Nearly one hundred years ago, as blacks moved to new fortune in the industrial north, writers of the Harlem Renaissance debated the value of Southern folkways, which some aped for their cultural vitality. The case of Zora Neale Hurston—whom Lawson has frequently cited as an inspiration—is instructive. The famed author’s use of dialect was seen by some critics as resistance to assimilation, but to others, primitivism. The scholar Hazel Carby and others have criticized Hurston’s vigorous embrace of “the Folk” as the psychological completion of a college-educated Black migrant. I hear an echo of this in Lawson’s statement: “My own being is found in union with those I take pictures of.” In all of these instincts towards the working class, I see also Melanie Klein’s projective identification—idealizing yet keeping at arms-length that which can never be integrated, asking instead for others to perform as you imagine them.
As America grows divided, and it becomes impossible to know the other, fantasies fill the gap, facilitating a crisis of the real. Lawson is hardly alone in pursuing a kind of surrealism to depict communities facing social and economic marginalization. In fact, a new set of tropes have developed. There are the “humid, hallucinatory” photographs of Curran Hatleberg; the “psychedelic” images by Gregory Halpern; the lyrical, “meditative” pictures by Holly Lynton; the somewhat gonzo, drug-addled approach of Stacy Kranitz (the onetime “Instagram Photographer of the Year” has even slept with her subjects in Appalachia). Consider, even, the dramatic pictures from a Polish live-action role play emulating life in Ohio, which Americans on social media believed to be accurate. These celebrated depictions of “ordinary Americans” imagine swaths of the United States as a mystical place of fever dreams.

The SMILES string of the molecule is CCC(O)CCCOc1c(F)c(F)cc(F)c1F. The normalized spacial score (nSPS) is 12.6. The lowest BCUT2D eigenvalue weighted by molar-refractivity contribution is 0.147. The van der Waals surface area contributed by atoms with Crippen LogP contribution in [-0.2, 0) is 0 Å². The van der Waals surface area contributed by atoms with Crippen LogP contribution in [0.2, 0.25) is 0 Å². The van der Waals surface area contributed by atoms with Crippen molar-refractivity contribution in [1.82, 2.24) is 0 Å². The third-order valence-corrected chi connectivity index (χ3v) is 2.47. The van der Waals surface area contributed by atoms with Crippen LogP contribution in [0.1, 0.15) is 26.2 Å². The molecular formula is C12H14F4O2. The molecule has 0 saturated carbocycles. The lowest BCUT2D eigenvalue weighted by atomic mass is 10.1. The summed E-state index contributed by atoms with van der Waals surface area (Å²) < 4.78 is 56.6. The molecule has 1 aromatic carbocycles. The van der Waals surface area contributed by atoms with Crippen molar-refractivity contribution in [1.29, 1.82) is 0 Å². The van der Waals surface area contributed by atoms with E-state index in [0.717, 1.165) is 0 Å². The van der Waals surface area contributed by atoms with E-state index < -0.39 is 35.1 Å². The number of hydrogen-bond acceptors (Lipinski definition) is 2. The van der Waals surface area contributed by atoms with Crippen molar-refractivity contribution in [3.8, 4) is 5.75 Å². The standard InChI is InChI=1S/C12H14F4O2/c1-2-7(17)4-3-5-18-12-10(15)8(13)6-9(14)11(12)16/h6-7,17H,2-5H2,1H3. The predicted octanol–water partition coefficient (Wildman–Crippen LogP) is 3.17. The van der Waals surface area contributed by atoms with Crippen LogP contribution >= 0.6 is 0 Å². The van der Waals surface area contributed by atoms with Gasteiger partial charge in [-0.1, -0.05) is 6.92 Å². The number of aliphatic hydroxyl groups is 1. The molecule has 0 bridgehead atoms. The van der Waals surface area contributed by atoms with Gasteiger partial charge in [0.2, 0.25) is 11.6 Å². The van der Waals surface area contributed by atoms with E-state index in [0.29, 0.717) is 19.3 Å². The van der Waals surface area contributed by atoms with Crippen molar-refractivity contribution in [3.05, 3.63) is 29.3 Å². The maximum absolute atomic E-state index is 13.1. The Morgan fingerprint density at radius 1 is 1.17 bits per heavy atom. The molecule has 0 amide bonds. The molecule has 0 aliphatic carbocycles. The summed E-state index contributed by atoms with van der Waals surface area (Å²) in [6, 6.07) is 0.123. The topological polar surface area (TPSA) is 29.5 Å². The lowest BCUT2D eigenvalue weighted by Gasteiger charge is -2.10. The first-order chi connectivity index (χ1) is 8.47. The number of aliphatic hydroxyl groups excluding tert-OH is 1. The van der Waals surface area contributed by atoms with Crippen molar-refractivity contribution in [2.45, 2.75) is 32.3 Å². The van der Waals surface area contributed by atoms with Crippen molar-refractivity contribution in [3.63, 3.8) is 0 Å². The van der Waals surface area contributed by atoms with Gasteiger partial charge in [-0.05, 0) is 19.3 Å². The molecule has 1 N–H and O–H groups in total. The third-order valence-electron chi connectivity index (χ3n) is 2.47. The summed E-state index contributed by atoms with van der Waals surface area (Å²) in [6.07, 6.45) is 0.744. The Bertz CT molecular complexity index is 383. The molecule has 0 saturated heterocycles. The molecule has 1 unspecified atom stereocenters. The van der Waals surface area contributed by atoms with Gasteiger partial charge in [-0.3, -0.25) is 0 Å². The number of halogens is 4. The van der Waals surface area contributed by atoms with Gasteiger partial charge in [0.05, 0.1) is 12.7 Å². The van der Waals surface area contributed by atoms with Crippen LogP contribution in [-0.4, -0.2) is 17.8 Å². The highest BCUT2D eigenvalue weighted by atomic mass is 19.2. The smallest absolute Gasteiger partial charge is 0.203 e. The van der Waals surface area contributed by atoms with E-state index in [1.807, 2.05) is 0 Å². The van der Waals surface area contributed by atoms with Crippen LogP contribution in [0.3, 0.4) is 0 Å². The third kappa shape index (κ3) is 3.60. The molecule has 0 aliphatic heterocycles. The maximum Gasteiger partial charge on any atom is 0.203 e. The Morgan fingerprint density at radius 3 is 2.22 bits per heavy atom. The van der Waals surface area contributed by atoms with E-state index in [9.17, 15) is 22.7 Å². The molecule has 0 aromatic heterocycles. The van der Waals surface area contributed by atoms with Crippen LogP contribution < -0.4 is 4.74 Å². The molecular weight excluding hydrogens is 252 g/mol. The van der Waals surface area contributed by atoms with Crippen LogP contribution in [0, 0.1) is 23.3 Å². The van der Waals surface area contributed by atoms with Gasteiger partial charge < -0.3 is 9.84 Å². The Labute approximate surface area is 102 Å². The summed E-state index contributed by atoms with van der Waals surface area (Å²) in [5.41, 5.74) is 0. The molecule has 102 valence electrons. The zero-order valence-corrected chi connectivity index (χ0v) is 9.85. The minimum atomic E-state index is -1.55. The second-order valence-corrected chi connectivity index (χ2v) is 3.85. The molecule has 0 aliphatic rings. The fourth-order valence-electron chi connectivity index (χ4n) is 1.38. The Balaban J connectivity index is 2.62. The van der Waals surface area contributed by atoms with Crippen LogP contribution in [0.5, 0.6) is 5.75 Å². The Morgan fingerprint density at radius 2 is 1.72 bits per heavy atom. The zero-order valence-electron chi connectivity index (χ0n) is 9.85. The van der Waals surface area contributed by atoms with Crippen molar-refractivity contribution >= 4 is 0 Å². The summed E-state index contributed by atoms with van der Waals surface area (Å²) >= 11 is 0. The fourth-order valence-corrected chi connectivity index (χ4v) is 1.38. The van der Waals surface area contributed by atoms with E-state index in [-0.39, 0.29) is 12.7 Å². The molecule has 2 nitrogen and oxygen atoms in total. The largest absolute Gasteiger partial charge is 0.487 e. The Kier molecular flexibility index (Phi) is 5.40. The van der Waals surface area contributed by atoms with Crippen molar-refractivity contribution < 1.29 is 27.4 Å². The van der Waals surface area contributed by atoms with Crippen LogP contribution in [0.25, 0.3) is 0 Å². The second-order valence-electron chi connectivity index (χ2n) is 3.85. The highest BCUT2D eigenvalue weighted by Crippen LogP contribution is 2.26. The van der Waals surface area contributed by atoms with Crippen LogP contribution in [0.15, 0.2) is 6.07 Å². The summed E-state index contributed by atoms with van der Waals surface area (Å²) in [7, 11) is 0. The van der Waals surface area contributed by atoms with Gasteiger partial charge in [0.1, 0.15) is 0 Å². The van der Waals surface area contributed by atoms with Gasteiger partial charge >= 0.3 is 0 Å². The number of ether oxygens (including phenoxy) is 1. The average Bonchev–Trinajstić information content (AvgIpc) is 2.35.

At times, I have welcomed Lawson’s experiment in photographing Black people beyond the sentimental or the ultra-glamorous. I like the possibility that the Black image is no longer a site of remediation, freed from a loop of the affirmative, where beauty, decency, and an outsiders’ understanding are primary aesthetic concerns. To be clear, I don’t believe a person must be photographed the way they want to be seen. And in no way do I believe that social realism, or even empathy, is the only admissible artistic position towards the victims of middle-class collapse. But I do wonder, politically, as ruin advances ever upward, how long can this kind of mystification be sustained. Such misperceptions of the near-majority leave us deeply unprepared to face our current crises. I fear the unknowability of entire groups has settled in just as people need to see each other clearly.